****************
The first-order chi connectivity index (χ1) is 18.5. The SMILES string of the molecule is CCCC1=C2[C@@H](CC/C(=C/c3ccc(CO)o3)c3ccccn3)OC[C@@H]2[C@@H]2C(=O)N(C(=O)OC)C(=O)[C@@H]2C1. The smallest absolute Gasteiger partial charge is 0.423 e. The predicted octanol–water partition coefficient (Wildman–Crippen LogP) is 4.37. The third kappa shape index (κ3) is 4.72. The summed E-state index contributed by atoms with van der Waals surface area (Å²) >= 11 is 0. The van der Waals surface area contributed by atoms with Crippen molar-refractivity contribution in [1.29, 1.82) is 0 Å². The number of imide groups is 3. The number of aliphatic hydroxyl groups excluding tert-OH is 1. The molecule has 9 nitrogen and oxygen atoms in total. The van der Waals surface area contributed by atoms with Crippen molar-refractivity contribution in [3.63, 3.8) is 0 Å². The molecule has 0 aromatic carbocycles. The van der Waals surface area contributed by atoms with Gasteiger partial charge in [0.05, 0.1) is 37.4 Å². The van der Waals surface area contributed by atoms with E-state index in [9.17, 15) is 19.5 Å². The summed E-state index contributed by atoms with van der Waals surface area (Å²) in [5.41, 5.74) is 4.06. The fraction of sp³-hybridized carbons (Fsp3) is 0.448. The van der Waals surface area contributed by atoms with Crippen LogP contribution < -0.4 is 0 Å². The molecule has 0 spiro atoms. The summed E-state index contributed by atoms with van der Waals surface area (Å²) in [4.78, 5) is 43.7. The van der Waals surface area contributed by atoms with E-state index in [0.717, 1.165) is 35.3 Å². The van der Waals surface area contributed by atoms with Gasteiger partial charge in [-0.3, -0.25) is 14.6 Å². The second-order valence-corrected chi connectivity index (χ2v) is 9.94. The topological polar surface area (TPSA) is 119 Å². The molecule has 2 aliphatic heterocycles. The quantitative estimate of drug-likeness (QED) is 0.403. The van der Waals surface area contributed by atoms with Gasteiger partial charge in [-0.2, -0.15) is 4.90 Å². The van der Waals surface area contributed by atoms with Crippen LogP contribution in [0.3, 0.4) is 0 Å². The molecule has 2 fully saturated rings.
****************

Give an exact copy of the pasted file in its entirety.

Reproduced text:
The first-order chi connectivity index (χ1) is 18.5. The SMILES string of the molecule is CCCC1=C2[C@@H](CC/C(=C/c3ccc(CO)o3)c3ccccn3)OC[C@@H]2[C@@H]2C(=O)N(C(=O)OC)C(=O)[C@@H]2C1. The smallest absolute Gasteiger partial charge is 0.423 e. The predicted octanol–water partition coefficient (Wildman–Crippen LogP) is 4.37. The third kappa shape index (κ3) is 4.72. The summed E-state index contributed by atoms with van der Waals surface area (Å²) >= 11 is 0. The van der Waals surface area contributed by atoms with Crippen molar-refractivity contribution in [1.29, 1.82) is 0 Å². The number of imide groups is 3. The number of aliphatic hydroxyl groups excluding tert-OH is 1. The molecule has 9 nitrogen and oxygen atoms in total. The van der Waals surface area contributed by atoms with Crippen molar-refractivity contribution in [3.63, 3.8) is 0 Å². The molecule has 0 aromatic carbocycles. The van der Waals surface area contributed by atoms with Gasteiger partial charge in [0.05, 0.1) is 37.4 Å². The van der Waals surface area contributed by atoms with E-state index in [9.17, 15) is 19.5 Å². The summed E-state index contributed by atoms with van der Waals surface area (Å²) in [5.41, 5.74) is 4.06. The fraction of sp³-hybridized carbons (Fsp3) is 0.448. The van der Waals surface area contributed by atoms with Crippen LogP contribution < -0.4 is 0 Å². The molecule has 0 spiro atoms. The summed E-state index contributed by atoms with van der Waals surface area (Å²) in [4.78, 5) is 43.7. The van der Waals surface area contributed by atoms with E-state index in [0.717, 1.165) is 35.3 Å². The van der Waals surface area contributed by atoms with Gasteiger partial charge in [-0.3, -0.25) is 14.6 Å². The second-order valence-corrected chi connectivity index (χ2v) is 9.94. The topological polar surface area (TPSA) is 119 Å². The molecule has 2 aliphatic heterocycles. The quantitative estimate of drug-likeness (QED) is 0.403. The van der Waals surface area contributed by atoms with Gasteiger partial charge in [-0.2, -0.15) is 4.90 Å². The van der Waals surface area contributed by atoms with Crippen LogP contribution in [0.3, 0.4) is 0 Å². The molecule has 2 fully saturated rings.